I often get the incredible chance to mentor younger women, but for the budding #girlbosses I am unable to extend myself to, one of the most frequent questions I hear is about how to find a great mentor.
As someone who started a company at the age of 25, I take this question to heart and fully support the notion of building up a community of great advisors who can help you become a better leader… especially when you’re young and somewhat inexperienced.
Over the years, I’ve been able to discover, connect and continually be inspired by a handful of mentors — many of which I still work with today! From powerhouse CEOs like Marissa Mayer, to entrepreneurial peers of mine like Jenn Hyman (founder of Rent the Runway), I’ve been fortunate to receive advice from some of the best in the game.
Having a mentor is an invaluable way to help you grow professionally. While learning from your manager and teammates is always a good thing, external mentors are often fairly removed from your day-to-day work, so they can give you great perspective on the big picture.
I personally have dozens of mentors, not just one. I check in with them on a somewhat random basis, and overall I’d break them down into two categories of people: 1) people who are experts in my field and can push me to get even better at what I do, and 2) people who are experts in fields I am not, so that I can constantly be challenging myself to learn new things. (I even have mentors for hobbies I want to get better at, like DSLR photography!)
So how do you find the perfect mentor? Here are five tips that may help get you started:
1. Identify Your Person (or People): While many may believe a mentor is someone that has to be an individual in a more senior role, that’s not necessarily true. In reality, a mentor can also be your peer. After all, mentorship is all about learning something new or expanding your skills outside of your comfort zone. Don’t judge a mentor by their age or experience level. If you feel like one of your working counterparts can provide advice or support, then go get it from them!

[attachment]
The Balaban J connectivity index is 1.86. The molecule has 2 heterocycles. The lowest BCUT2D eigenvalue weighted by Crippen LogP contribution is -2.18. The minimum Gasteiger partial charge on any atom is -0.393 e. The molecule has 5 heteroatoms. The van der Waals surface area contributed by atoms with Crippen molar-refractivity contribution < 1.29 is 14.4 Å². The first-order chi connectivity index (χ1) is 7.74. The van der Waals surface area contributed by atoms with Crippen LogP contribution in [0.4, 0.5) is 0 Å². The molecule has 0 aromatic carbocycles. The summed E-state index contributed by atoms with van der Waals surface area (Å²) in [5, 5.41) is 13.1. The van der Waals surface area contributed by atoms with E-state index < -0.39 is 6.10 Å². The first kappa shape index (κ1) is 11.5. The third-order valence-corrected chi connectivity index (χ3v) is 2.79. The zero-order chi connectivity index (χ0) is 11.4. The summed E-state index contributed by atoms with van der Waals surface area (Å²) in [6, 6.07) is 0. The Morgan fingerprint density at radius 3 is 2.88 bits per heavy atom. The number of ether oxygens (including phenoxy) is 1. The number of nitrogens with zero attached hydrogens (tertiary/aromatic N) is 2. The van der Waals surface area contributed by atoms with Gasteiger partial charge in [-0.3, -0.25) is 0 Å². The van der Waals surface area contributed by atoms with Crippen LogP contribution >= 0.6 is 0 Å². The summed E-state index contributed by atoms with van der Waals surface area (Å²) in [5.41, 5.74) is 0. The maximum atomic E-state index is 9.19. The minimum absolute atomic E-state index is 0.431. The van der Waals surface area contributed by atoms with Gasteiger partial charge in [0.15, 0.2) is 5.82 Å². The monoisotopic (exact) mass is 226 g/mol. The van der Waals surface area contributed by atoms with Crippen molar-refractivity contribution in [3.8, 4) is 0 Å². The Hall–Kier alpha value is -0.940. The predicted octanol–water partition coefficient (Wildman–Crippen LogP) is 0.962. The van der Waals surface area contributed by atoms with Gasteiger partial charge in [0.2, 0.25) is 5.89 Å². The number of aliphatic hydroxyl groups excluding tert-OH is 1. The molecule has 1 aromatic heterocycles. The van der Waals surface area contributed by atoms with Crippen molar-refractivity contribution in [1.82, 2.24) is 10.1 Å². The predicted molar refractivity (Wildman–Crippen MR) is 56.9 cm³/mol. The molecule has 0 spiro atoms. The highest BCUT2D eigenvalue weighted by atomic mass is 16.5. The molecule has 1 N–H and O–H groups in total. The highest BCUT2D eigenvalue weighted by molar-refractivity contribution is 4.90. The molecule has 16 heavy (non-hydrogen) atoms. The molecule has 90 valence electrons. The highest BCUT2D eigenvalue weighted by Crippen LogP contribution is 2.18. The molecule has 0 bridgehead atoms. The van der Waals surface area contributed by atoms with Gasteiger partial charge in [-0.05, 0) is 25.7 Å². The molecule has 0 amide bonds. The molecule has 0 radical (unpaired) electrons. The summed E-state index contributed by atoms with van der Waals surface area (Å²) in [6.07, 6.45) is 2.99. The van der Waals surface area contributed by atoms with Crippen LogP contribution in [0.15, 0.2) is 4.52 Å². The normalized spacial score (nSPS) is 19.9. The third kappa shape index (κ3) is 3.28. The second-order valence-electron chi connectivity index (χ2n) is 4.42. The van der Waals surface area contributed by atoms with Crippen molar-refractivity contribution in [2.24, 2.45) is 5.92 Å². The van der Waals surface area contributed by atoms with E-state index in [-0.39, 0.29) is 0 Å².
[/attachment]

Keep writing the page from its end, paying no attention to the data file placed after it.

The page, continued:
2. Let It Evolve Organically: This is the part I think most young people mess up on most. Please please PLEASE never flat out ask someone “to be your mentor.” That’s just awkward. It’s also a heavy proposition with a lot of weight behind it — and how uncomfortable would it be if the person said “no” right then and there?
Make those #mentorgoals a natural progression. How? Suggest ideas or throw your hat in the ring for new projects that might even help them (!)… free of charge. This is the #1 trick for getting a response. Go out of your way to help them first, and then they will likely feel indebted to help you next. Trust me, it works.
3. Social Media Management: There’s a fine line between being friends on social media and stalking someone on social media. Don’t cross that line. Follow them and keep an eye on inspiring information and articles they share, but don’t comment on every single update. That can feel like an invasion of privacy and won’t help foster a mentor-mentee relationship. (See tip number two above if you need a refresher on organic relationship building!) If you have their email address or phone number, the same rules apply for overstaying your welcome — be careful about how much you are reaching out or asking of them. You don’t want to be a nag on their schedule (or inbox).
4. Mindful Communication: Emailing and asking someone out to coffee, to message you back, or to hop on the phone for a chat does *not* work for a CEO or folks in super senior positions. Their schedules are CRAY and frankly, if meeting with you does not help them or their business out in any way, then it’s really hard to justify them blocking their time on a calendar. Try a different route (like getting a job at their company!) if you really want to learn from them. Or, do something that requires very little time, like asking a question via a Tweet, Snap or Facebook comment. I mean it when I say that the Tweet is the new cold call. Use it wisely.
5. Showcase Your Skills: Don’t simply request help or guidance from a mentor — let them know what skills you’ve got and what you’d like to learn. That way, if you develop a mentoring relationship, they’ll know where you want to end up and how best to help you get there. And because I can’t stress it enough, I’m going to say it again: Offer to use your said skills to help *them* in some fashion first. Karma always comes back around.
It can be tricky to find someone you connect with enough to establish a mentor-mentee relationship. Hey, relationships are hard! And they take time to build! But I promise it’s worth it. Use these tips and you’ll be able to lock down a badass mentor in no time.
Let me know how it goes. But please, share first in a comment. We can grab coffee later ;)
Who is your mentor? Give ‘em a shout out to me on Twitter with one of their biggest pieces of advice or why you look up to them.
(Photos via @brit)